How to buy a domain name – here’s why nobody is responding to your domain name offers


I think the number one question that I get from startup founders who are trying to buy a domain name is, “why is nobody responding to my offers?” While super persistent people will keep firing off emails, a lot of entrepreneurs move onto another domain if they don’t hear back from a domain owner. While at the end of the day you’ll get a domain name eventually if you keep emailing and waiting for people to respond, but you’ll likely end up with your third or fourth choice.

So what should you do if you want to buy a domain name but the owner isn’t responding? Well, to be blunt – you’re probably doing it wrong. Tell me if this sounds like the strategy you’ve taken so far – you sent an email to the domain owner letting them know you are a startup founder, you want to buy a domain name that they own but you don’t have a huge budget…so you want to know what they want for it. Seems harmless right?

What most people don’t think about is the fact that domain owners get emails like this all the time, and often they’re just tire kickers. Telling a domain owner out of the gate that you don’t have a big budget is one of the worst ways to get someone excited about doing a deal with you. At the same time, sending in a ridiculous low-ball offer is even worse, and yes – my guess is if you didn’t do what I predicted above, you probably offered $250 for the domain instead.

Either way these two approaches generally don’t work, and in many cases will work against you and just delay or negate your chance of getting the domain name. So let’s review, below are the two kinds of emails startup founders usually send to domain owners that get them a whole lotta nothing back:

  1. Send an email saying you’re a startup founder with a small budget
  2. Send an email with a ridiculously low offer

Okay – so I think we’ve covered what not to do. Now let’s talk about what to do.

  1. First things first, take some time to do your homework. Find out how much a domain name like the one you’re looking for will actually sell for. Two resources you can instantly use to explore this is and Suppose you want to buy a domain name that starts with a word and ends with “coin” – look for similar names like this that have sold, what does the range look like? What seem to be the average sale price?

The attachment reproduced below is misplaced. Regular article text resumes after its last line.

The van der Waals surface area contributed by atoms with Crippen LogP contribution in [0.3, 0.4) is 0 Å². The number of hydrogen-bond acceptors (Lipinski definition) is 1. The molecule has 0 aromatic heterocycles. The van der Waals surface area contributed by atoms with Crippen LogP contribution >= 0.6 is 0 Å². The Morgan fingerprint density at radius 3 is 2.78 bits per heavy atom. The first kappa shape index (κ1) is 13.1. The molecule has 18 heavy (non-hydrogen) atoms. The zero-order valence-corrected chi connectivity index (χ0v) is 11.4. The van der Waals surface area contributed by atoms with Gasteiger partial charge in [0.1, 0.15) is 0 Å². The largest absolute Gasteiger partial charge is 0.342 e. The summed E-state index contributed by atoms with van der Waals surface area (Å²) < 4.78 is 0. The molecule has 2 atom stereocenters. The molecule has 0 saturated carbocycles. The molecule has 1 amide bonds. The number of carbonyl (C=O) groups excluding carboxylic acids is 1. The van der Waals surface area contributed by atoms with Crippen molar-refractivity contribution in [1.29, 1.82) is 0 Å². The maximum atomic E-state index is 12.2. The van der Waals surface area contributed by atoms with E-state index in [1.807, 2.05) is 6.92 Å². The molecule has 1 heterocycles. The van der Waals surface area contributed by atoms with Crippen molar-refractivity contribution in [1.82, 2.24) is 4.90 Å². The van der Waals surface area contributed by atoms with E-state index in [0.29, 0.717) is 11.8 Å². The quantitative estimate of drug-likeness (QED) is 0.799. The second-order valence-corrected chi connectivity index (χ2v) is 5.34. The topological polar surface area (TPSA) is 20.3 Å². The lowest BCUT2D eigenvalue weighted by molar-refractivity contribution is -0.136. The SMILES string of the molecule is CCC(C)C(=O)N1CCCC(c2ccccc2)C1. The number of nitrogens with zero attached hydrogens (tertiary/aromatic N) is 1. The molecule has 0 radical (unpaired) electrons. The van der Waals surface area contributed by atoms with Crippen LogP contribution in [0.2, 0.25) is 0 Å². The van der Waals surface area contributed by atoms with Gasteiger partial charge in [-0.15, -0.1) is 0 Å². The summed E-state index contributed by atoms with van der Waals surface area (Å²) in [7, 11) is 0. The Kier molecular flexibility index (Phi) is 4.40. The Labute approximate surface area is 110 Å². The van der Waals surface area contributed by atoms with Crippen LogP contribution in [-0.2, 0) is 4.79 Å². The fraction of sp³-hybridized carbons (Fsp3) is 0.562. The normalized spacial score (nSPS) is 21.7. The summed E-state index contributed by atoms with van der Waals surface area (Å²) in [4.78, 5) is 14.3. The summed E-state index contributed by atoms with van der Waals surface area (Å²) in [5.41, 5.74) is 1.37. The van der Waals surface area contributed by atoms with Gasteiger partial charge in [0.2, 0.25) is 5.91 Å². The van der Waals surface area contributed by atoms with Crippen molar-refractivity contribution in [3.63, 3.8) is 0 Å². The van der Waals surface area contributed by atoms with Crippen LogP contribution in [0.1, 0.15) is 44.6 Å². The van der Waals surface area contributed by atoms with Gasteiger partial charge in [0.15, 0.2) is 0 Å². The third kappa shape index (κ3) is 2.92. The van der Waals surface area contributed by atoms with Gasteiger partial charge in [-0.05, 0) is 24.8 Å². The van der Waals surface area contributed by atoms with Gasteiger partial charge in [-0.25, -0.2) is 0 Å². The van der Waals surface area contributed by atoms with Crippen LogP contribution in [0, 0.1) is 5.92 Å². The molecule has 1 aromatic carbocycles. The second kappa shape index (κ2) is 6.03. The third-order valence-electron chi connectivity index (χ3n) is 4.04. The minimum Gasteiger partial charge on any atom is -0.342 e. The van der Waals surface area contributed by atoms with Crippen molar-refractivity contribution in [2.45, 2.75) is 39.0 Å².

2. Now using data, make a real offer in your email. Suppose you’re looking at a short, meaningful, one-word .COM, you’ve looked and have seen that similar names sell for $150,000 – $300,000. Don’t start with a $1,500 offer – it’s just going to be ignored. Now maybe you’re not looking at such a pricey domain, maybe you’re looking at a two-word .COM and you’ve found similar names seem to sell inf the $5,000 – $15,00 range. Start with a $2,500 offer – not a $500 offer.
  3. Be prepared to pay more than you offer. Once you lead with an offer be prepared to pay more. I’ve seen founders make the mistake of sending an email with an offer and then ending the email with, “this is the most I could pay for this domain” – all that does is close the door. If you see a domain name like the one you want to buy typically sells in the $10,000 – $20,000 range, sure – you can start with a $7,500 offer but be prepared to pay $12,000.
  4. Don’t tell the domain owner that you see they aren’t using it. This may sound obvious but it’s amazing to me how many times I hear about someone sending an email where they try to convince the domain owner to sell a domain for pennies on the dollar because it doesn’t look like they are using the domain themselves. I live in San Francisco, there are a TON of empty office spaces, nobody is using them, but that doesn’t mean the owner wants to sell them for pennies on the dollar.
  5. You’re likely going to pay some or all of an escrow fee. Last but not least, if you’re buying a domain name that’s worth more than a few hundred dollars a domain owner will probably want to use an escrow service like Payoneer or These services charge a fee and just like you need to factor closing costs in when you’re buying a house, the same goes for domain names.

I hope this article helps startup founders see a clearer path forward when it comes to reaching out to domain owners. At the end of the day, if you think you have the perfect domain in mind for your company, don’t let it get away, follow the process above, set a realistic budget, and go get that domain!

Morgan Linton

Morgan Linton